In a story that is all too familiar, George Floyd lost his life at the hands of the police, one year ago today. His crime, as the congressman Al Green opined, being born Black. As such, he was considered a threat, someone to be subdued. He was denied respect and dignity.
Racism obscures that which unites us. This led the police officers, sent to confront George Floyd on this day last year, to ignore his call and pleas for help.
Shocked by the brutal circumstances of George Floyd’s murder, and tired of being subject to similar instances of racism and discrimination, many took to the streets around the world. They chanted 3 simple words: Black Lives Matter.
Sadly, both in the USA and in the UK, Black lives have often been devalued, evidenced by their disproportionate deaths at the hands of both the police and COVID-19.
In the months which followed, many businesses and organisations worldwide have undergone a level of introspection, not only showing a willingness to learn about racism and racial injustice but pledging to improve racial diversity.
In a seminal moment the officer who held his knee on George Floyd's neck for over 9 minutes – Derek Chauvin – was put on trial. The eyes of the world were on the United States.
In a trial that lasted 3 weeks, Derek Chauvin was convicted of the murder and manslaughter of George Floyd. It is hoped that this conviction will lead to greater accountability as it relates to the police and the treatment of black people in wider society.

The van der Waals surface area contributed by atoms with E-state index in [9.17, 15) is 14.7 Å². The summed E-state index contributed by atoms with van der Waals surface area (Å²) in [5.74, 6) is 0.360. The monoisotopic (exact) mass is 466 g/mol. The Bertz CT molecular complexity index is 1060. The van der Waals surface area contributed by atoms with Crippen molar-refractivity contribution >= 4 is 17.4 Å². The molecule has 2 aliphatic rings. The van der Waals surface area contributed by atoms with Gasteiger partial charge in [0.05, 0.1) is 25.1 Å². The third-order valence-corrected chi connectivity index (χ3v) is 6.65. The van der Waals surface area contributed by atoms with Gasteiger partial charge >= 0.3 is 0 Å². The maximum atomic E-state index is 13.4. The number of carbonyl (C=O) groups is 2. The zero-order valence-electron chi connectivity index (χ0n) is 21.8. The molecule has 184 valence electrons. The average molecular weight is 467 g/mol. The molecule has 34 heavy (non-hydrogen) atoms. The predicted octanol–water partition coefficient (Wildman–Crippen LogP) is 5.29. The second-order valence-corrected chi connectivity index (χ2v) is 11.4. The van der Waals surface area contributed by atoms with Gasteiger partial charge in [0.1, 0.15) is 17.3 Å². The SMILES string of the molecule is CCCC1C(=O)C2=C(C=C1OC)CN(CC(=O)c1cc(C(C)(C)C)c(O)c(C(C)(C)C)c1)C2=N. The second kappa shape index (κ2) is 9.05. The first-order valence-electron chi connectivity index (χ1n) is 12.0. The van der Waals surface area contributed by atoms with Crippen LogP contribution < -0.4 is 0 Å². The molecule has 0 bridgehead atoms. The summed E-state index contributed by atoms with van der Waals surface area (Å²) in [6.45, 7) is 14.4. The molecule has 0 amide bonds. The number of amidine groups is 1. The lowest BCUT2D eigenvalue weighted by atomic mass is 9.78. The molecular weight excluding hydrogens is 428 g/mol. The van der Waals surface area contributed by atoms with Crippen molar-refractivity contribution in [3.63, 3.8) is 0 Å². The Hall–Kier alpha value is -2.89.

President Biden welcomed the verdict as the start of a conversation on systemic racism, not the end.
The three other officers involved in the incident are yet to go on trial.
While we welcome Derek Chauvin’s conviction, it can never bring back a father, a son, a brother and a partner. George Floyd was a friend, a ‘gentle giant’, a rapper and an aspiring athlete. Today, we pay tribute to him, and to his family.
It is important to remember that George Floyd will never know the impact his death had on us all. He was not a martyr for the struggle for racial justice - George Floyd just wanted to buy some cigarettes.
As we collectively mourn his death a year later, we should not to lose sight of the person he was. Of course his life mattered, it still continues to today.
Rest in eternal power, George. You will never be forgotten.
Image by Chad Davis via Flickr